The roots of the Assemblies of God Movement in New Zealand are both ancient and modern. Our current testimony to the power and person of the Holy Spirit reaches back over almost two thousand years of church history to the day of Pentecost when the Church was born. However, it was not until the beginning of the 20th Century that the modern Pentecostal Movement was born when students at a Bible School in Topeka, Kansas, came to the conclusion that the biblical evidence of the baptism in the Holy Spirit was speaking in other tongues. From that point on there were outbreaks of spiritual revival accompanied by Pentecostal phenomena, as in the Welsh Revival of 1904 and at Azusa St, Los Angeles, in 1906. As the message of a new Pentecost spread far and wide it encountered such opposition from the Church of that day, that Pentecostals found it necessary to set up their own church structures, one of which is the Assemblies of God, now found in most countries throughout the world.

Interest in Pentecostal Christianity in New Zealand was evident before World War I, but it was the visits of evangelist Smith Wigglesworth to New Zealand between 1922 and 1924 that launched the Pentecostal Movement in this country. The Assemblies of God in New Zealand were organised following a meeting in Wellington on 29 March 1927.


The fundamental philosophy of Assemblies of God Movements worldwide is one of cooperative fellowship between local churches. This is based upon mutual agreements voluntarily entered into by the members of those churches and with four principal aims in view:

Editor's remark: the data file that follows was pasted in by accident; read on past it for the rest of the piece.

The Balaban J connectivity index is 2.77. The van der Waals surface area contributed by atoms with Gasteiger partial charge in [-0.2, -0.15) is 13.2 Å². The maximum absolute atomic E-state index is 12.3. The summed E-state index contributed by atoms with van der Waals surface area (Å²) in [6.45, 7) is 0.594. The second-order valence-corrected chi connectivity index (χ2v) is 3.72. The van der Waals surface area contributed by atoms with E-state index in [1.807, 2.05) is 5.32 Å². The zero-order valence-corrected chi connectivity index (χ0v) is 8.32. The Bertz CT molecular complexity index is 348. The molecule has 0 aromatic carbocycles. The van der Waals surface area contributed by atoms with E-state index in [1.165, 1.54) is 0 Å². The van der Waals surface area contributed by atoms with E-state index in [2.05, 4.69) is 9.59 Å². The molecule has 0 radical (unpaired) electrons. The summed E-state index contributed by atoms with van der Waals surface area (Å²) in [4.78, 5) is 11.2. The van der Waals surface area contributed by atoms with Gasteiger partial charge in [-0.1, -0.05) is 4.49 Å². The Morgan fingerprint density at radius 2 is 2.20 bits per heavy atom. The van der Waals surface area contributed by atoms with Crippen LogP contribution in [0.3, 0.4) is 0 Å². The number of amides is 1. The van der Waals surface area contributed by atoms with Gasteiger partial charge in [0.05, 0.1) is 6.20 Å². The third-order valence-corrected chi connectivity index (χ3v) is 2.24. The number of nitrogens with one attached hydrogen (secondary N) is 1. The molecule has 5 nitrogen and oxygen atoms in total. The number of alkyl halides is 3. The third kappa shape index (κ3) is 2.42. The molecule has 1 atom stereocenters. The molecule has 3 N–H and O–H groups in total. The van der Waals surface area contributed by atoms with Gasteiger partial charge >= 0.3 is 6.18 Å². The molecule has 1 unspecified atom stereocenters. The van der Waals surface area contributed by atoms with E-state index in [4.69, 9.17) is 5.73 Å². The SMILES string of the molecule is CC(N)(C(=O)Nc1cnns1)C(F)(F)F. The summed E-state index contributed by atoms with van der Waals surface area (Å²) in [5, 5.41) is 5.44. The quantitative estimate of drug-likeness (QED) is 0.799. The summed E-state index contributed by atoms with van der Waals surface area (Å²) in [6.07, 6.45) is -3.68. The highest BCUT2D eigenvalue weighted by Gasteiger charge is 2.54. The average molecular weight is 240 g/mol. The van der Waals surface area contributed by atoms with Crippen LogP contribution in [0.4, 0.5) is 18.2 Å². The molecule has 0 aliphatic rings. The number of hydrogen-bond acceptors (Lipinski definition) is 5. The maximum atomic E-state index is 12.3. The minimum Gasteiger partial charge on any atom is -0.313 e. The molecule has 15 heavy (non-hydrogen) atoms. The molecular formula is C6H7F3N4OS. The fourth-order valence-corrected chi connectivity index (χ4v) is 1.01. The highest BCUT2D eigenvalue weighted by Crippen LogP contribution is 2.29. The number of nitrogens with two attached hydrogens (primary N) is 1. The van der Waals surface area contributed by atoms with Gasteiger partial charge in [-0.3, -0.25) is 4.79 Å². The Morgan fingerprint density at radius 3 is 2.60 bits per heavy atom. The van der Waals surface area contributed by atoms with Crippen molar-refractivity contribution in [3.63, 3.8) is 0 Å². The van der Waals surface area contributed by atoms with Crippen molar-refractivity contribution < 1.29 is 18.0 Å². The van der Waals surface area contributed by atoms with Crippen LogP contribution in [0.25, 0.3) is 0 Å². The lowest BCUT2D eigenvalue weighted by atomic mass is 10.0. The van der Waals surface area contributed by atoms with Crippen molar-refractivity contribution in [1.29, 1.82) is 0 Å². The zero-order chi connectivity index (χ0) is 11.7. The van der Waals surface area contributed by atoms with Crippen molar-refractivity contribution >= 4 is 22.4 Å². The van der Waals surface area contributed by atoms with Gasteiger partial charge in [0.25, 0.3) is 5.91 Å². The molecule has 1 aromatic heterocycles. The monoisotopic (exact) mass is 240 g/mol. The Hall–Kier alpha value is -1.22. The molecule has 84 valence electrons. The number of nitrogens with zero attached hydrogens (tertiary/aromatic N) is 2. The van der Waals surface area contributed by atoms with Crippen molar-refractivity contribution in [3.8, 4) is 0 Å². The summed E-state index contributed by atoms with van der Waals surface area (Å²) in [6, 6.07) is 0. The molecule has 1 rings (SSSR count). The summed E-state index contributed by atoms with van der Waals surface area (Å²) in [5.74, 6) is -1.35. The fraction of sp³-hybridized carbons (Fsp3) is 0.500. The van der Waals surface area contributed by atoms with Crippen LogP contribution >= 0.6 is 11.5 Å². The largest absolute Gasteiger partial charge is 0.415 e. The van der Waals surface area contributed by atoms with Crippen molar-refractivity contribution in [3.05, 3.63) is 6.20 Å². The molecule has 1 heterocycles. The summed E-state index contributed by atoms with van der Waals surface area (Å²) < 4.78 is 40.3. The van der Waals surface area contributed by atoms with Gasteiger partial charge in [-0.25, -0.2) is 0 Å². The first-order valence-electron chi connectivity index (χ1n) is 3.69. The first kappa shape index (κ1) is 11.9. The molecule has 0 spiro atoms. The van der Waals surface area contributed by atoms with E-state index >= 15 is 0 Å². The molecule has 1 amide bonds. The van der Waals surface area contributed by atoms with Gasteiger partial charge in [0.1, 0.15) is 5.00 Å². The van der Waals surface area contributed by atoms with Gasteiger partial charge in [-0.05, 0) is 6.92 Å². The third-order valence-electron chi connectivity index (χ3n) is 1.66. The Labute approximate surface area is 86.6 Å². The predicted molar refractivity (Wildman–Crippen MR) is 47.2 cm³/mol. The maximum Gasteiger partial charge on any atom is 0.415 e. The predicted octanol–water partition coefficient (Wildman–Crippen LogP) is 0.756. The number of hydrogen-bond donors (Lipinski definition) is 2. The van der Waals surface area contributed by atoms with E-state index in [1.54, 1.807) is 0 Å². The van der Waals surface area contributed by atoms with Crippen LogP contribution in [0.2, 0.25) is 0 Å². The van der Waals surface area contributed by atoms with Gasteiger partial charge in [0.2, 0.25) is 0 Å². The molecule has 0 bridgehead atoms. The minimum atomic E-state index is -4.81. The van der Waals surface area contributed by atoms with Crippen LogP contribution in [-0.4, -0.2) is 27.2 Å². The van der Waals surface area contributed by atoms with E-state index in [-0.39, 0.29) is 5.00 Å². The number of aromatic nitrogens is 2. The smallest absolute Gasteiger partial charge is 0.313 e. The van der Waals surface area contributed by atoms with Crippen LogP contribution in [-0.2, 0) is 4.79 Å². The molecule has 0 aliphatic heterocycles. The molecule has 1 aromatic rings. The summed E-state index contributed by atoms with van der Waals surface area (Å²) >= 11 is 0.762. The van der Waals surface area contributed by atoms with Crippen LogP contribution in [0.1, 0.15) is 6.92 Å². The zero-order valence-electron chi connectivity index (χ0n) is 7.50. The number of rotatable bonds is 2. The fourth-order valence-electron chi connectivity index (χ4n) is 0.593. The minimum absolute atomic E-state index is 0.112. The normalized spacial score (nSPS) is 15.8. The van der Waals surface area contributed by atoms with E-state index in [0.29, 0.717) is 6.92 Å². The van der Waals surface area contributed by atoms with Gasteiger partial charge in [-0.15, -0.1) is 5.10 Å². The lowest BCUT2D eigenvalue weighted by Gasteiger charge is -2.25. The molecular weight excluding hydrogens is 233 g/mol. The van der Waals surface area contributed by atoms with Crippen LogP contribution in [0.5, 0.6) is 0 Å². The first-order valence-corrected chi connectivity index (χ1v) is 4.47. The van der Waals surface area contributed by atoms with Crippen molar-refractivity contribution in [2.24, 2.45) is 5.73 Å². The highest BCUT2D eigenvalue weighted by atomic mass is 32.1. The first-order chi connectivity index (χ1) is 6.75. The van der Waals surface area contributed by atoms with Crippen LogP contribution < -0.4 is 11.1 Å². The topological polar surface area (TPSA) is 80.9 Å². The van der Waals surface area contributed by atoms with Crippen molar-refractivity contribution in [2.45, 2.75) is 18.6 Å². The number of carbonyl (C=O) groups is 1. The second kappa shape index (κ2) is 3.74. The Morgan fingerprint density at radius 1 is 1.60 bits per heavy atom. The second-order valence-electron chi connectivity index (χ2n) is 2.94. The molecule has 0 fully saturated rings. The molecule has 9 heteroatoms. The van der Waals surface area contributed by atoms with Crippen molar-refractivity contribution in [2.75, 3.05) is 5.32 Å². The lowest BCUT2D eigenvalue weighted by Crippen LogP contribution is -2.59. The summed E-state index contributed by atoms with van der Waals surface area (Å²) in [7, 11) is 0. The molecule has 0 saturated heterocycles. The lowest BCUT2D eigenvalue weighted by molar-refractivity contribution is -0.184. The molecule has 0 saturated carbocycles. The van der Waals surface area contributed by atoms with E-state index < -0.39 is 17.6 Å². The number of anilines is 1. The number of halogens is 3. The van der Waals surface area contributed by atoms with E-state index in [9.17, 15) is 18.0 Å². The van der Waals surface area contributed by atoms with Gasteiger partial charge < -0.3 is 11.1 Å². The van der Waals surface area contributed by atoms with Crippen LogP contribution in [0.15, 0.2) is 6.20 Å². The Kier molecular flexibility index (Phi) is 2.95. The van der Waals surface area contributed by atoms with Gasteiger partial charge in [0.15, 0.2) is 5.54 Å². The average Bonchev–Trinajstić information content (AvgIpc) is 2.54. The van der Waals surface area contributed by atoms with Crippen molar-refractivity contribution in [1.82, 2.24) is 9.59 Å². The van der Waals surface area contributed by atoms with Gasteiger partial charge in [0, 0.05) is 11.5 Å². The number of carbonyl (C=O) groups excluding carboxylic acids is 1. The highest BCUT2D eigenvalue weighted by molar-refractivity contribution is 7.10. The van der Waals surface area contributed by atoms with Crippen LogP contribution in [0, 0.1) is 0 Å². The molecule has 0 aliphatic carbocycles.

To encourage and promote the evangelisation of the world
To provide a basis for the nurture, equipping and edifying of Christians who share the same precious faith
To establish and maintain churches where God is worshipped in spirit and truth according to what the scriptures teach
To approve all scriptural teachings, methods and conduct, and to disapprove of all unscriptural teachings, methods and conduct.
While recognising the right of a local church to govern itself in accordance with biblical principles, Assemblies of God Movements see clear evidence in the New Testament scriptures of churches in a particular area being linked together (1 Corinthians 16:1,19; 2 Corinthians 8:1). The Assemblies of God in New Zealand is thus an attempt to emulate the New Testament suggestion of self-governing churches working together in cooperative fellowship.


This Statement of Fundamental Truths is intended simply as a basis of fellowship among us. No claim is made that it contains all biblical truth, only that it covers our present needs as to these fundamental truths.


We believe that the Scriptures, both the Old and New Testaments are inspired by God and are the revelation of God to humanity; they are the infallible, authoritative rule of faith and conduct.


We believe that the one true God has revealed Himself as the eternally self-existent “I AM,” the creator of heaven and earth and the redeemer of all people. He has further revealed Himself as embodying the principles of relationship and association as Father, Son and Holy Spirit. We speak of God as a Trinity or as one being of three persons. These three persons are coequal, coexistent, coeternal and consubstantial. The Father, the Son and the Holy Spirit are never identical as to person, nor confused as to relation, nor divided in respect to the Godhead, nor opposed as to cooperation. Father, Son and Holy Spirit exist in, with and through each other; united eternally in fellowship, love and common purpose. In their fellowship and community they share all they are and have in communion, openness and self-giving love. Hence, no person in the Godhead either exists or works separately or independently of the others.